Robert Bolt

Robert Bolt, British screenwriter and playwright who won Academy Awards for “Doctor Zhivago” and “A Man for All Seasons,” plus a nomination for “Lawrence of Arabia,” died Feb. 20 at his home near Petersfield, Hampshire, southwest of London. He was 70.

Bolt, whose actress wife Sarah Miles was present when he died, had suffered a heart attack and stroke in 1979 that left him partially disabled and with a speech impediment. However, he continued working, both for longtime colleagues including the late David Lean and for others.

At the time of death, Bolt had just completed a film about the young Richard Nixon for HBO and was adapting “Wild Swans,” Jung Chang’s bestselling Chinese family memoir, for BBC Television.

Bolt got his start in the movie industry thanks to Lean and producer Sam Spiegel, who hired him initially for dialogue rewrites on “Lawrence.”

Robert Oxton Bolt was born Aug. 15,1924, in Manchester, northern England, and, after air force service during World War II, graduated from Manchester U. in 1949. He began writing plays – first for radio and then full-length stage works – while an English teacher at the exclusive Millfield School, in Somerset, where he worked from 1950 to 1958.

Bolt’s first recognition came in 1957 with the play “Flowering Cherry,” starring Ralph Richardson, which ran for 435 performances. This was followed by “The Tiger and the Horse,” and the acclaimed “A Man for All Seasons,” which opened in London in July ’60 and made names of him and actor Paul Scofield. Latter took the piece to Broadway, where it earned 1962 Tonys for Best Play and Best Dramatic Actor.

The London success of “Man,” which ran for 320 performances at the Globe Theatre, brought him to the attention of producer Sam Spiegel, urgently looking for a new writer on “Lawrence” after original hiree, Hollywood exile Michael Wilson, had left the production in early 1961 after delivering his third draft screenplay.

Bolt, then working on a new play, “Gentle Jack,” initially agreed to seven weeks’ dialogue work, later extended to 20 weeks. He labored for more than a year and received solo scriptwriting credit, despite efforts by Wilson to secure a joint credit on the basis that the finished movie basically adhered to his original structure.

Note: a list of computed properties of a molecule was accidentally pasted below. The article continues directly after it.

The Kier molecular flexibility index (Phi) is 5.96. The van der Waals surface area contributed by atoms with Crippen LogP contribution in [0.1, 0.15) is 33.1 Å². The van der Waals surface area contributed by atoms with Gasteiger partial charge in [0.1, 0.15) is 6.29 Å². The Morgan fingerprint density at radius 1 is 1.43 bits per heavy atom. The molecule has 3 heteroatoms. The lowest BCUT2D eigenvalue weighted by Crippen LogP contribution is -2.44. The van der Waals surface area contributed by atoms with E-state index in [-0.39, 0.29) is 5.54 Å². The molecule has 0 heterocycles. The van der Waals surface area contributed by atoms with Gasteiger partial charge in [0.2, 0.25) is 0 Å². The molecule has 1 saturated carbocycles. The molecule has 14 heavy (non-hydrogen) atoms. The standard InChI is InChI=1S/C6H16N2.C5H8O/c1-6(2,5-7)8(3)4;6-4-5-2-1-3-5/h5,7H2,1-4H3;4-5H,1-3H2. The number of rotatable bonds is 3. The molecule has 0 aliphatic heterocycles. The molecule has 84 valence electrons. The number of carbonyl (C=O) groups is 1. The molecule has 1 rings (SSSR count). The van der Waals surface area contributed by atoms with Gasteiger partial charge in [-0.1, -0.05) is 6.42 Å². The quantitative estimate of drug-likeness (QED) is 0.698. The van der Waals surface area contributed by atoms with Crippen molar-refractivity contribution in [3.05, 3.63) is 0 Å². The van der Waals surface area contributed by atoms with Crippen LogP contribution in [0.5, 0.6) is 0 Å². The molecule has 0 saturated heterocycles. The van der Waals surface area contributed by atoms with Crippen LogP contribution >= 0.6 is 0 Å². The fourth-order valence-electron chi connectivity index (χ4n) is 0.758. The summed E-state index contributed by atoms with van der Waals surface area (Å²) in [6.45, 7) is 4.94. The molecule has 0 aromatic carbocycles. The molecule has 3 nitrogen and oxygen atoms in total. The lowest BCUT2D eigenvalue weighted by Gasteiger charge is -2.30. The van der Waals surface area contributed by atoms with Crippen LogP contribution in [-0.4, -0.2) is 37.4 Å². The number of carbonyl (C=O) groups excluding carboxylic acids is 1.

A Communist sympathizer during his younger years, Bolt was briefly imprisoned in September 1961 on a charge of “civil disobedience” for attending a nuclear disarmament demonstration in London. Production on “Lawrence” was shut down for 10 weeks to allow Bolt to finish the second half of the script.

Spiegel and his lawyers succeeded in extricating Bolt from jail after two weeks, on condition he sign an agreement not to attend any more protests. The episode traumatized Bolt, and finds an echo in the second half of “Lawrence,” in which the character also betrays his political ideals.

Bolt reteamed with Lean for an adaptation of Russian writer Boris Pasternak’s “Doctor Zhivago” (1965), for which he won his first Oscar. He won his second Academy Award the following year for the adaptation of his own play, “A Man for All Seasons,” directed by Fred Zinnemann.

Bolt next collaborated with Lean on his first original script, “Ryan’s Daughter” (1970), starring his wife Sarah Miles, whom he had married in 1967. The big-budget pic was a critical and financial flop.

Bolt returned to the stage with the successful “Vivat! Vivat Regina!” (1970), with Miles as Mary Queen of Scots, and subsequently wrote and directed the costumer “Lady Caroline Lamb” (1972), toplining Miles with Richard Chamberlain and Jon Finch.

In 1976, Bolt started work with Lean on an ambitious two-script version of the famous Bounty mutiny, initially entitled “The Law Breakers” and “The Long Arm,” funded by Dino De Laurentiis and Paramount Pictures. However, when Bolt suffered a massive heart attack on April 12, 1979, followed by a stroke two days later, he had still not completed the second script, and the project finally collapsed.

The first of the two scripts was later directed by Roger Donaldson and released in 1984 under the title “The Bounty.”

Bolt’s last screen credit was on the 1986 Robert De Niro starrer, “The Mission.”

Bolt’s first marriage, to Celia Ann Roberts, was dissolved in 1966. The following year, he married Miles, divorcing in 1975. After a third marriage, to Ann Zane, Bolt remarried Miles in 1988.

Survived also by two sons and two daughters.